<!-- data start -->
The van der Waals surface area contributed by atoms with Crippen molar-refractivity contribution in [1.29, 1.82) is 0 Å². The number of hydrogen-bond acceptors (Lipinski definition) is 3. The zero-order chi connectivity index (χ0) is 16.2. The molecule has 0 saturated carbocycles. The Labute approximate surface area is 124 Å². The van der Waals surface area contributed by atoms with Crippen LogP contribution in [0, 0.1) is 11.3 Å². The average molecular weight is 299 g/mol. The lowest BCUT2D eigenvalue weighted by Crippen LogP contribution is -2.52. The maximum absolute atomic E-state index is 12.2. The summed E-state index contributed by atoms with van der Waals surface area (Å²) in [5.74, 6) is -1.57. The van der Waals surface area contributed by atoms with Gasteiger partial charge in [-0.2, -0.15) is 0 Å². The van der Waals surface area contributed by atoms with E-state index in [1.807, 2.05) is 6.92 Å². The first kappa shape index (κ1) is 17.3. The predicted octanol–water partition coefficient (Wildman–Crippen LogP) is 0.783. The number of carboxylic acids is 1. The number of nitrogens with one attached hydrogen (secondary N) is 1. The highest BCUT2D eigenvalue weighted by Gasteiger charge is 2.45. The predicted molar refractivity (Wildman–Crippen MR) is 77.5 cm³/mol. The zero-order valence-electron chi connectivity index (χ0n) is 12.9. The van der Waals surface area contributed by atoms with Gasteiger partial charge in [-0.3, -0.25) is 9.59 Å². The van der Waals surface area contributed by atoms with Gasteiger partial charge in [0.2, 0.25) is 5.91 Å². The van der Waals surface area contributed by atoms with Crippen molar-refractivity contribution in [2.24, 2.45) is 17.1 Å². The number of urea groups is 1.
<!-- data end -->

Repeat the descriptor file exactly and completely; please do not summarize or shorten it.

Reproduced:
The van der Waals surface area contributed by atoms with Crippen molar-refractivity contribution in [1.29, 1.82) is 0 Å². The number of hydrogen-bond acceptors (Lipinski definition) is 3. The zero-order chi connectivity index (χ0) is 16.2. The molecule has 0 saturated carbocycles. The Labute approximate surface area is 124 Å². The van der Waals surface area contributed by atoms with Crippen LogP contribution in [0, 0.1) is 11.3 Å². The average molecular weight is 299 g/mol. The lowest BCUT2D eigenvalue weighted by Crippen LogP contribution is -2.52. The maximum absolute atomic E-state index is 12.2. The summed E-state index contributed by atoms with van der Waals surface area (Å²) in [5.74, 6) is -1.57. The van der Waals surface area contributed by atoms with Gasteiger partial charge in [-0.2, -0.15) is 0 Å². The van der Waals surface area contributed by atoms with E-state index in [1.807, 2.05) is 6.92 Å². The first kappa shape index (κ1) is 17.3. The predicted octanol–water partition coefficient (Wildman–Crippen LogP) is 0.783. The number of carboxylic acids is 1. The number of nitrogens with one attached hydrogen (secondary N) is 1. The highest BCUT2D eigenvalue weighted by Gasteiger charge is 2.45. The predicted molar refractivity (Wildman–Crippen MR) is 77.5 cm³/mol. The zero-order valence-electron chi connectivity index (χ0n) is 12.9. The van der Waals surface area contributed by atoms with Gasteiger partial charge in [-0.3, -0.25) is 9.59 Å². The van der Waals surface area contributed by atoms with Gasteiger partial charge in [0.2, 0.25) is 5.91 Å². The van der Waals surface area contributed by atoms with Crippen molar-refractivity contribution in [2.24, 2.45) is 17.1 Å². The number of urea groups is 1.